Little Women (1933) 1933

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(12) IMDb 7.4/10

Oscar-winning adaptation of the classic Louisa May Alcott novel about the four March sisters who fight to keep their family together and find love while their father is off fighting the Civil War.

Starring:
Katharine Hepburn, Joan Bennett
Runtime:
1 hour 55 minutes

Little Women (1933)

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Product Details

Genres Drama, Children & Family, Romance
Director George Cukor
Starring Katharine Hepburn, Joan Bennett
Studio Warner Bros.
BBFC rating Parental Guidance
Rental rights 48 hour viewing period. Details
Purchase rights Stream instantly and download to 2 locations Details
Format Amazon Instant Video (streaming online video and digital download)

Customer Reviews

3.8 out of 5 stars
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Most Helpful Customer Reviews

18 of 18 people found the following review helpful By Lawrance M. Bernabo HALL OF FAMEVINE VOICE on 3 Aug 2004
Format: DVD
This 1933 version of Louisa May Alcott's Civil-War era classic remains the best film version of "Little Women." After all, it offers Katharine Hepburn as Jo March, whereas later versions have offered June Allyson, Meredith Baxter Birney (for TV), and Winona Ryder in her place (Although Claire Dane's deathbed scene in the 1994 version is magnificent). But the entire cast of this film is superb from top to bottom: Joan Bennett as Amy, Jean Park as Beth, Frances Dee as Meg, and Spring Byington as Marmee, with Paul Lukas as Professor Bhaer, Douglass Montgomery as Laurie, and Edna May Oliver threatening to steal every scene she is in as Aunt March.
Hepburn won the Cannes International Film Festival award as Best Actress of 1934, and it seems reasonable to suggest that her performance in "Little Women" helped Hepburn win her first Academy Award for "Morning Glory," which had come out the previous year (much as Diane Keaton was helped by having done "Saving Mr. Goodbar" the same year as "Annie Hall" when she won her Oscar). "Little Women" was nominated for Best Picture that year, because the team behind the camera of this RKO film was equally as strong. The film was produced by David O'Selznick and director George Cukor was nominated for an Oscar as well, although surprisingly none of the actors received nominations. The film's one award went to Y. Mason and Victor Heerman, who most deservedly won for Best Screenplay Adaptation.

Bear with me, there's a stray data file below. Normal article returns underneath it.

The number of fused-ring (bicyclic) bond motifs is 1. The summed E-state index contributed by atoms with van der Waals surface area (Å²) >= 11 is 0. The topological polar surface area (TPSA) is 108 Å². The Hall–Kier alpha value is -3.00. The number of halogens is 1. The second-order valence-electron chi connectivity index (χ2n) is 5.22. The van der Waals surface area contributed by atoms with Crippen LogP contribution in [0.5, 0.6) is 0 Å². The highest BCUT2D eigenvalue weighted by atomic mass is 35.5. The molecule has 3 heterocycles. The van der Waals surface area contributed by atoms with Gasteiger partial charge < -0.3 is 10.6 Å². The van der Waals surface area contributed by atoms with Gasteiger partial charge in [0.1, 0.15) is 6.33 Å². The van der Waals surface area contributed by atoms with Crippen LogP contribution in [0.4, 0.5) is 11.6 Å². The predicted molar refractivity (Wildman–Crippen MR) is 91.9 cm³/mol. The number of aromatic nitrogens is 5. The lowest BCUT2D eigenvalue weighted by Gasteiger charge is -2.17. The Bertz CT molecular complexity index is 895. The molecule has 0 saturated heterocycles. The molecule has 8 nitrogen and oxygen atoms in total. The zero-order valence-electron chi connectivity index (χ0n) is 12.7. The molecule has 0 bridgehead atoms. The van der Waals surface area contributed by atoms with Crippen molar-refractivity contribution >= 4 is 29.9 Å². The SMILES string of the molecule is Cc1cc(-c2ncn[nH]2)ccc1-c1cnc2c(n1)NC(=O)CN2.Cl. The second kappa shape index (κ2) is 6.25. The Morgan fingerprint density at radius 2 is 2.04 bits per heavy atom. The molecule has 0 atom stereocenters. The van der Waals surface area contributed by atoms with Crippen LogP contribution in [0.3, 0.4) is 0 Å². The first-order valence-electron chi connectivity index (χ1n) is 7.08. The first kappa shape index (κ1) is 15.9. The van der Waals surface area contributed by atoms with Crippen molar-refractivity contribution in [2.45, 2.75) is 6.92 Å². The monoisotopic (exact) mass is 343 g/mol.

This is arguably Hepburn's best performance in her first dozen films, although some dismiss it as being too close to home for the actress. It would be decades before critics decided that when Katharine Hepburn played herself no one could equal her, and "Little Women" certainly foreshadows her later successes. It would be nice if at least the sound on this 67 year old film could be restored, but if you can get past it being in black and white this is the "Little Women" to show your children.
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5 of 5 people found the following review helpful By Lawyeraau HALL OF FAMETOP 500 REVIEWER on 13 May 2004
Format: DVD
Based upon Louisa May Alcott's beloved book of the same name, this black and white film lovingly captures its charm. It is also a pretty faithful adaptation of Ms. Alcott's classic. Though there may be a half dozen adaptations, of the three that I have seen this one is, undoubtedly, the best. Its writing deservedly won the Academy Award in 1933 for Best Screenplay Adaptation. It is unfortunate, however, that although the film was also nominated for the Best Picture Award, it lost to "Cavalcade", a largely forgotten, lesser film.